RANCHO SANTA FE, Calif. — Prime-time television runs headlong into professional golf tonight on ABC in the Battle at the Bridges, where Tiger Woods, Phil Mickelson, John Daly and Hank Kuehne take turns in front of the cameras while their sponsors hope the viewers who tune in see how they're playing
Take John Daly, for instance. Not only does he wear his own colorful Lion logo on a sleeveless vest, Daly also is adorned with so many other advertisements that he looks like a walking billboard or something at the starting line at a NASCAR race.
His shirt carries logos from sponsors such as 84 Lumber and Dunlop as well as TrimSpa, a dietary supplement. Showing that he knows his way around both sides of an issue, Daly is also breaking out a new logo on his shirt sleeve tonight -- Dunkin' Donuts.
There is an audience out there for what may amount to a three-hour infomercial with the pros. Last year, according to Nielsen ratings, a total audience of 18.4 million watched the fifth installment of the prime-time golf series.
Although no one can be quite sure how that will translate, say, from dollars to doughnuts, heavyweight sponsors are pleased to have the forum.
"When you're investing in John Daly, you're always going to get exposure," said John Mascatello, Daly's agent at SFX Golf. "Now you're talking prime time; this is one way the sponsors win."
The $1.4-million Battle at the Bridges will be picked up in progress at 5 p.m. PDT, the start of the three-hour prime-time window on the East Coast. Woods and Kuehne play Mickelson and Daly in a one-round, best-ball match, testing their skills while at the same time having the rare opportunity of showcasing their sponsors in network television's most intense viewing period.
The brand names most closely associated with Mickelson are BearingPoint, whose logo is on Mickelson's visor, and Ford, which is featured in a logo on the front of his shirt. Mickelson's bag is Titleist. Kuehne wears a TaylorMade cap and has logos for Adidas and Franklin Templeton on his shirt. He has a TaylorMade bag.
Daly's bag is from his sponsor Dunlop. As part of Daly's new association with Dunkin' Donuts, the company has a deal to become title sponsor of the Duff's Challenge, an off-season event that pits Daly and Scott Hoch against two amateurs using their handicaps in a best-ball match.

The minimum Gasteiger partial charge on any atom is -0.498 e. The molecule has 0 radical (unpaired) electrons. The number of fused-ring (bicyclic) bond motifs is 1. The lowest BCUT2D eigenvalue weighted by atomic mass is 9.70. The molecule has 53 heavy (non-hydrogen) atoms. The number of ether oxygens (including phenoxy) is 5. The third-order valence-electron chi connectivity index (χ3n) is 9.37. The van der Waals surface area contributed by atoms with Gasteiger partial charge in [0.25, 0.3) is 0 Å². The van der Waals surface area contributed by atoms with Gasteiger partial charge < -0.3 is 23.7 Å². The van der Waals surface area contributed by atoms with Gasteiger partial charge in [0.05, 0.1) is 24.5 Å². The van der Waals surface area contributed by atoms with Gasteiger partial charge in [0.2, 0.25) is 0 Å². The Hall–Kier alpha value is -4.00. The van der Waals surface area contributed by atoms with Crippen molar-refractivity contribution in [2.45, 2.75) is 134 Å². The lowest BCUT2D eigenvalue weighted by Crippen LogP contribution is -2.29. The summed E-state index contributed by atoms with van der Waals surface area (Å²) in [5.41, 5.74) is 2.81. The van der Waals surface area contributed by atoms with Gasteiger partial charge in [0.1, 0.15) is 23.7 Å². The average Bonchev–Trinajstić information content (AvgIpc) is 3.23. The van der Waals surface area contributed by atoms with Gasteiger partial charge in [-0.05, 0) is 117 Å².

Then there is Woods, who is Nike from head to toe, and also the undisputed king of exposure, who represents a $20-million annual investment from Nike.
When Woods approved the introduction of a mock turtleneck shirt for his Nike signature clothing line and started wearing it on tour, sales increased from 3,000 units to 70,000 units in a couple of months. Woods will debut new footwear tonight, SP-7 TW Tour, which sounds more like an airplane than a shoe.
Make no mistake, this is serious business. Nike intends to make the most of its rare prime-time exposure. Because the players wear microphones and there will be opportunities for informal interviews, Woods has been coached to include casual mentions of the Nike brand in conversations.
"This is a great opportunity to reinforce our association with Tiger, because even though it's once a year, it's in prime time," said Chris Mike, director of marketing for Nike Golf. "There are only four players, only a few brands that are going to be highlighted. It's a lot less cluttered than a regular weekend PGA Tour event."
Julie Zdziarski is executive vice president of Sponsorship Research International, a marketing research company that measures media impressions. It's her job to attach a dollar value to the minutes and seconds that the logo brands worn by the players are seen on television.
"The big thing is the repetition," Zdziarski said. "The viewer is going to be seeing the same four players over and over and over, so that's a great deal of concentrated exposure."
Zdziarski's company evaluates the efficiency of the logo itself by judging its positioning and then considers how much of the logo can be plainly seen. Advertising rates are figured in, but because 30 seconds of a visual logo is not comparable to a 30-second advertising spot, the rate is discounted to reflect its value to the sponsor.
The amount of exposure for each of the sponsors of the four players will be significantly higher than a regular tournament because the players are guaranteed time on camera, Zdziarski said.
As for the golf show itself, it has been around since 1999 for the Showdown at Sherwood, when Woods defeated David Duval. That first event had a Nielsen rating of 6.9 and a share of 12. Every ratings point equals roughly 1.1 million households and a share represents the percentage of sets in use that are tuned into a specific program.